Brief description of the drawings Figure 1 is a flow sheet showing an apparatus in accordance with the present invention; Figure 2 is a sematic diagram of an apparatus in accordance with the present invention; Figure 3a is a generally similar view to that of figure 2, but with the main control unit shown partly in cross section; Figure 3b is a cross-sectional, right side elevation of Figure 3a; Figure 3c is a rear, cross-sectional elevation of Figure 3a; Figure 3d is a cross-sectional, left side elevation of Figure 3a; Figure 4 is a similar view to figure 2, but showing the apparatus delivering treatment fluid to two different spaces; Figure 5 is a side view of the nozzle assembly used in the present invention fixed in position for delivering treatment fluid to an air conditioning duct; Figure 6 is a top view of the bracket used to fix the nozzle assembly to an air conditioning duct; Figure 7 is a view of an air injector control unit as used in apparatus in accordance with the present invention; Figure 8 is a view of the air injector control unit of figure 7 with the front panel removed; and Figure 9 is a bottom view of the air injector control unit.

Detailed description of the embodiments In describing the accompanying drawings, it will be appreciated that the drawings show preferred embodiments of the present invention and that the invention should not be considered to be limited to the embodiments shown in those drawings. The drawings are provided for the purposes of illustrating the present invention.

The apparatus shown in figures 1 to 9 is provided for delivering tea tree oil to one or more ducts of an air conditioning system. The tea tree oil is delivered in the form of a fine spray which can pass along the air conditioning ducts and through room registers to enter a room. The tea tree oil acts to disinfect the ducts and room, thereby reducing the bacterial and viral load distributed throughout the air conditioning system. The tea tree oil may reduce the presence of cold and flu viruses in the air conditioning system. It may even be able to treat the air conditioning system to reduce or remove the presence of bacteria, such as legionella bacteria.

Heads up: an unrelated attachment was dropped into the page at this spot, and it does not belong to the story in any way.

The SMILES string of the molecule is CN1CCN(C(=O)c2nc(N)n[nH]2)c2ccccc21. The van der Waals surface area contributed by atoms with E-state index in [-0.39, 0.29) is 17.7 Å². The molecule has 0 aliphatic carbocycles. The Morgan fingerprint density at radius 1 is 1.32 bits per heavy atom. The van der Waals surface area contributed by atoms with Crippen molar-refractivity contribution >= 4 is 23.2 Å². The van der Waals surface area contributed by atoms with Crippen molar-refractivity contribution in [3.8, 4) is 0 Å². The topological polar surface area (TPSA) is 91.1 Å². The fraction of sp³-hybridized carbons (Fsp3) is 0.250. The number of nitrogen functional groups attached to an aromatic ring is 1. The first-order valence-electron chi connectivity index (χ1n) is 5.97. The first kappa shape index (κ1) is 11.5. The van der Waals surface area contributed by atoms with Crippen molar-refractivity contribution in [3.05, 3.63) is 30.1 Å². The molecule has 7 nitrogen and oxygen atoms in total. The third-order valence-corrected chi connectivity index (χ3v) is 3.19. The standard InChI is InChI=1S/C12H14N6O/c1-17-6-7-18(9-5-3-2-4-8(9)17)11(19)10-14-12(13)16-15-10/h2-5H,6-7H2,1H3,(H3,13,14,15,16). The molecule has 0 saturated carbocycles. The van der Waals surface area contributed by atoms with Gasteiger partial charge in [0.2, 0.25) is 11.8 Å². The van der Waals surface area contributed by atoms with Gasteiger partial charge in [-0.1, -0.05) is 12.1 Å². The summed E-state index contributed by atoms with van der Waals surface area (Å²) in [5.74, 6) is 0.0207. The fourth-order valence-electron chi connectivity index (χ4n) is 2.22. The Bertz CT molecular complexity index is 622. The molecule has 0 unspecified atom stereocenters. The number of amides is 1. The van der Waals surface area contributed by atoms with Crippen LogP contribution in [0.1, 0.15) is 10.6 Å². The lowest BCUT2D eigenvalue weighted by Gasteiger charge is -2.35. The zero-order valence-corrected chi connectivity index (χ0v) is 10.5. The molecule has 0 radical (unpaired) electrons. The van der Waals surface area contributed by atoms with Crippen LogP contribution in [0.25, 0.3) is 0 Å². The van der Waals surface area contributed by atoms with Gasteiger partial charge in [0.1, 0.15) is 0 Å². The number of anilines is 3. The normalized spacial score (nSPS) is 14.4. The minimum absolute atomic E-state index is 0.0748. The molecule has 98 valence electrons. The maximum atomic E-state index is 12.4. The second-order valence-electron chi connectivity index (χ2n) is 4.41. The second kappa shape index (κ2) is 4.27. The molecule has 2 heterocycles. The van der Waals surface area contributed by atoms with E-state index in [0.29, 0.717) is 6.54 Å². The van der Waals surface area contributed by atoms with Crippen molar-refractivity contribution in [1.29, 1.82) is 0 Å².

Figure 1 shows a schematic flow sheet of an apparatus in accordance with the present invention. The apparatus of figure 1 includes a pressure vessel 10 for holding a tea tree oil containing treatment fluid. The tea tree oil containing treatment fluid preferably comprises a water soluble tea tree oil at 5% mix. The pressure vessel 10 includes a liquid level switch 12 for detecting the liquid level in the pressure vessel 10.

The apparatus also includes an air compressor 14. Air compressor 14 may suitably comprise an electrically operated air compressor, or indeed any other suitable air compressor known to be suitable to the man skilled in the art. The air compressor 14 provides compressed air to the pressure vessel 10 via line 16. Line 16 includes an air regulator 18 for controlling the pressure of the compressed air supplied to the pressure vessel 10. An in-line air filter 19 is provided to remove particulates from the compressed air.

The apparatus also includes an atomising means 20. The atomising means 20 is mounted to an air conditioning duct such that the atomising means can deliver atomised tea tree oil containing fluid to the air conditioning duct. This will be described in more detail hereunder.